Have you ever had the experience of becoming the living embodiment of an illustrated children’s book character? Yeah, that’s happened to me.  I am Froggy.  The Froggy that goes to school Froggy.

In the children’s story, Froggy feels anxious about his first day of school. His healthy and natural nervousness (the body’s stress response system is activated by novelty) manifests in his dream.  In his dream, he misses the bus and shows up to class in his underwear.

I am feeling “Froggy.”

Two mornings ago, I was double and triple checking my packing list – making certain I had everything – especially the right clothes, my computer, my power cords, the right shoes – for my four days in California.  My heavy footsteps underscored the internal pressure I felt.  In my experience, the feeling of being prepared in my body is half the battle of actually being prepared in my mind.

I was not the only one feeling anxious about my pending departure.  My baby Maple resonates with the quickening of her momma’s pace. I am practically tripping over her – my 1.5-year-old golden retriever mix insists on accompanying my every foot step – up and down every stair.  She knows her momma has business to attend to and she too is anxious about my exit.

That’s the thing, we are hardwired to resonate with the internal states of those around us.  We resonate with all living beings – including animals.  It’s hardwired into the essence of our survival.  We experience this resonance if we are aware and alive in our bodies.  This is what I will be trying to awaken or fine-tune in the hard working educators of Dana Middle School in San Pedro, CA.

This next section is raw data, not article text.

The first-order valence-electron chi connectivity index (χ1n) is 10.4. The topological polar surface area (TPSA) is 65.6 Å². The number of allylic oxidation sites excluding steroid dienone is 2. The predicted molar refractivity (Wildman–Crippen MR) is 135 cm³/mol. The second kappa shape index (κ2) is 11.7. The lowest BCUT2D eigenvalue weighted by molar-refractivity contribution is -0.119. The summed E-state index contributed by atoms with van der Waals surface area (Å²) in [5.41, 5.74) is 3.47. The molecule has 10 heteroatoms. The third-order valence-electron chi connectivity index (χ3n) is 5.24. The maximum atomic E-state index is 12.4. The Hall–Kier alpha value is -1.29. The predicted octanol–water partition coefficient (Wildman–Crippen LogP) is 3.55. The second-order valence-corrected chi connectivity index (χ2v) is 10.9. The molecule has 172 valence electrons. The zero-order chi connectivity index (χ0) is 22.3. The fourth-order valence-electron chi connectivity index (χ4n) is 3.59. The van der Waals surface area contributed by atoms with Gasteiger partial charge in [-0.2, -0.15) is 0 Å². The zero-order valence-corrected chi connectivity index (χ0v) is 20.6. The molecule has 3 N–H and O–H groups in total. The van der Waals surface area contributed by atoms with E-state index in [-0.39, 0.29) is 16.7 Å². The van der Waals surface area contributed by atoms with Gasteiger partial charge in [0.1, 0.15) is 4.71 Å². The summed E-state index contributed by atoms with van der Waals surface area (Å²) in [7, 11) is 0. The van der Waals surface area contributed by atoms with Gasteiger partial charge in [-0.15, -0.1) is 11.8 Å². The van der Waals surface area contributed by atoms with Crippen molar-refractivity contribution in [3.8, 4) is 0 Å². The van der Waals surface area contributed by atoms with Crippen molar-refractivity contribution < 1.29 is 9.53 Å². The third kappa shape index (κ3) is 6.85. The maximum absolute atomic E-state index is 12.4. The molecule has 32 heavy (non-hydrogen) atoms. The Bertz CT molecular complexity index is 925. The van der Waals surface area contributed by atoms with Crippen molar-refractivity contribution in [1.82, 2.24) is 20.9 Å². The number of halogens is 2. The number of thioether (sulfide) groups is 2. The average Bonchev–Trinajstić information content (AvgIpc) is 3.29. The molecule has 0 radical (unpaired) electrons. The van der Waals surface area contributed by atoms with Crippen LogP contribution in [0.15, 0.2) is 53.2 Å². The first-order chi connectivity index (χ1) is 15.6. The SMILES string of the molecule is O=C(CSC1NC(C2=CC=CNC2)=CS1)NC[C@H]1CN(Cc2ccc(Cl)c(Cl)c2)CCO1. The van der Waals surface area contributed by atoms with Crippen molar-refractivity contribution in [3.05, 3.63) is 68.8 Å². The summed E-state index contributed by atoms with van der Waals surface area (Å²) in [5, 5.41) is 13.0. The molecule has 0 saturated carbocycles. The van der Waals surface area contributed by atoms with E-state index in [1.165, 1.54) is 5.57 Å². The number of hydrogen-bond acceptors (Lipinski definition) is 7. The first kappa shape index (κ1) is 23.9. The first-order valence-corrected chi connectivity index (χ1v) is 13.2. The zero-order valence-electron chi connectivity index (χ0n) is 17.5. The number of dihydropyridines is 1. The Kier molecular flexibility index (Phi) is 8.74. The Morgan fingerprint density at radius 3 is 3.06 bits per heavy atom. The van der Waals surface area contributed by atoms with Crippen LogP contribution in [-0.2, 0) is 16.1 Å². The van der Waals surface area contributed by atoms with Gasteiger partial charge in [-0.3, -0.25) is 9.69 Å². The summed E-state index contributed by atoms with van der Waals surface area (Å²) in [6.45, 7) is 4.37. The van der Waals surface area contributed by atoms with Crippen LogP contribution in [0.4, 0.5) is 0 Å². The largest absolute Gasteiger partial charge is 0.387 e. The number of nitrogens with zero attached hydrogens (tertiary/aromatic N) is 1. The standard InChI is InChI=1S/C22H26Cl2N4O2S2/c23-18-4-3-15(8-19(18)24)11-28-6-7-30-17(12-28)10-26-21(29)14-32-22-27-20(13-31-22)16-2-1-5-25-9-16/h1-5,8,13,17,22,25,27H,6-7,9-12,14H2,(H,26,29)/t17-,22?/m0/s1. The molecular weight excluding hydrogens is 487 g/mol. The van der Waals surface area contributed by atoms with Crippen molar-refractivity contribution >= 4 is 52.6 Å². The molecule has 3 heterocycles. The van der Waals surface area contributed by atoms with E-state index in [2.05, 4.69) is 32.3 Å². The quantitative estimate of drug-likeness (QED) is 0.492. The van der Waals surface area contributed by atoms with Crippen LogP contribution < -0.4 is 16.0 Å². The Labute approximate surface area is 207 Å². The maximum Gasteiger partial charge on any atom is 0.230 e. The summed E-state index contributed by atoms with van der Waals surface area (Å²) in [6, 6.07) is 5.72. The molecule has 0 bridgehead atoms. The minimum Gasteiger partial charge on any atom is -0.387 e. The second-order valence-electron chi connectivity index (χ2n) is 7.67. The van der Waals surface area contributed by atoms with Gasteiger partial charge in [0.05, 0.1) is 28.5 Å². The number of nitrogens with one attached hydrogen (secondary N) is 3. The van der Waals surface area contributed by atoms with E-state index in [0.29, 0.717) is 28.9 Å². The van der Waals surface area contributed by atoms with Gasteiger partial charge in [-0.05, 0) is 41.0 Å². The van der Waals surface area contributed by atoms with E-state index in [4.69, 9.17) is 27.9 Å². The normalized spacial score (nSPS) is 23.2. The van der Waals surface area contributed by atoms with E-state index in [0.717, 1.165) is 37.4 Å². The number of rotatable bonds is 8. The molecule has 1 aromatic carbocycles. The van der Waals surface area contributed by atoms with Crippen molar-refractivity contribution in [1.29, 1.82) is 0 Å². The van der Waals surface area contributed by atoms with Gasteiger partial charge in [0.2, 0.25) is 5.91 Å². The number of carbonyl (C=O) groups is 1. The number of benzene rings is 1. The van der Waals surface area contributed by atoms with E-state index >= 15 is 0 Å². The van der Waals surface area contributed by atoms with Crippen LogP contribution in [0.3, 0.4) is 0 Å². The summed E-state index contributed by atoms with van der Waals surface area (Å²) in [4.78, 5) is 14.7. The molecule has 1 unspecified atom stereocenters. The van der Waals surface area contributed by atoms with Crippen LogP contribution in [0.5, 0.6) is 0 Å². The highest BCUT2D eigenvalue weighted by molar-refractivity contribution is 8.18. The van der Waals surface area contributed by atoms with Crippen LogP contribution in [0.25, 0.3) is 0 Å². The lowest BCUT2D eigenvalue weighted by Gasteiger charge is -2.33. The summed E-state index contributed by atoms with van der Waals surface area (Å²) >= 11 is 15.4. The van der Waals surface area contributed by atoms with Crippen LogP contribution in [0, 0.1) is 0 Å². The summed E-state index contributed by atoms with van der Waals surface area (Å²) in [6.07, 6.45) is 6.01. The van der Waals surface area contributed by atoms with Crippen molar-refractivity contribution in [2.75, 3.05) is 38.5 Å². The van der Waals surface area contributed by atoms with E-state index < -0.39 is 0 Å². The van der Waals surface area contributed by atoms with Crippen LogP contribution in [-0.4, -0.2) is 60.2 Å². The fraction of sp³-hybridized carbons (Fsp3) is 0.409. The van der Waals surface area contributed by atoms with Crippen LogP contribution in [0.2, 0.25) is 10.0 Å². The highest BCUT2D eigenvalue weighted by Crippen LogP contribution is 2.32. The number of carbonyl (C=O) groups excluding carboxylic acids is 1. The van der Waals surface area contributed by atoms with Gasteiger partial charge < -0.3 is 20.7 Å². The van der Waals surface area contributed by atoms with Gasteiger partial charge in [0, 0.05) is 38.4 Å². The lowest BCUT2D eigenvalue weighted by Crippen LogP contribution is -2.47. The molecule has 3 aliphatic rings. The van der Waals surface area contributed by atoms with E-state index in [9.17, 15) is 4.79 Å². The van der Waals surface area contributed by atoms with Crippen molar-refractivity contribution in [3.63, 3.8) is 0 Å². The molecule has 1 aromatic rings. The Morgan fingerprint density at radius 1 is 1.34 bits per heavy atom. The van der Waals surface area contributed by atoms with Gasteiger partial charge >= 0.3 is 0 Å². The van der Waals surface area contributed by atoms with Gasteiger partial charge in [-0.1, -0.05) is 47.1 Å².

People often ask me the question, “What is The Regulated Classroom?”  At its essence, it’s an approach to creating community in the classroom by helping educators deepen self-awareness about group resonance and their capacity for self-regulation.

Through lived experience, we often “deaden” our inner experience of resonance.  I have had countless conversations with educators about a classroom that feels out of control and I ask the question, “so how is that for you?”  Common response: “It’s whatever.  I don’t even know.”

In the clinical world, this is called disassociation.  In the world of education, this is called survival.

People may not understand this, but being an educator today – Para educator, counselor, classroom teacher, administrator, has never been more challenging.  Students show up to school with more “out of control” behaviors at younger and younger ages and educators are left trying to answer the question, “so I am supposed to get “that kid” on grade level in math, reading, science, social studies, etc.?”  That creates instant overwhelm in the body’s stress response system.  Too much of this experience, over and over again without repair, results in compassion fatigue.  In short, it fuels the phenomenon of burnout in the profession of education.

So I am in my hotel room, “up and at’em” early this morning – fine tuning my PowerPoint slides and ironing my outfit.  But truthfully, I will be relying on my capacity for resonance to know what content and how to deliver it to these educators today and tomorrow.  All the “to do’s,” agendas, and sensory tools can’t determine that.

Still, I feel froggy.  There’s no getting away from that.  I can’t override what’s happening in my body.  Instead, I will pay attention to it, honor it, and then breath and move to help me regulate.

Much like Froggy, I know I will be better off when I actually get to school.  The novelty will be over and I will make new friends.  And thankfully, I did just that.  I was able to capitalize on the openheartedness of Lara Kain and the principal and staff of this school.  What a gift!

The Regulated Classroom went to California and boy oh boy, it leaped to new heights.





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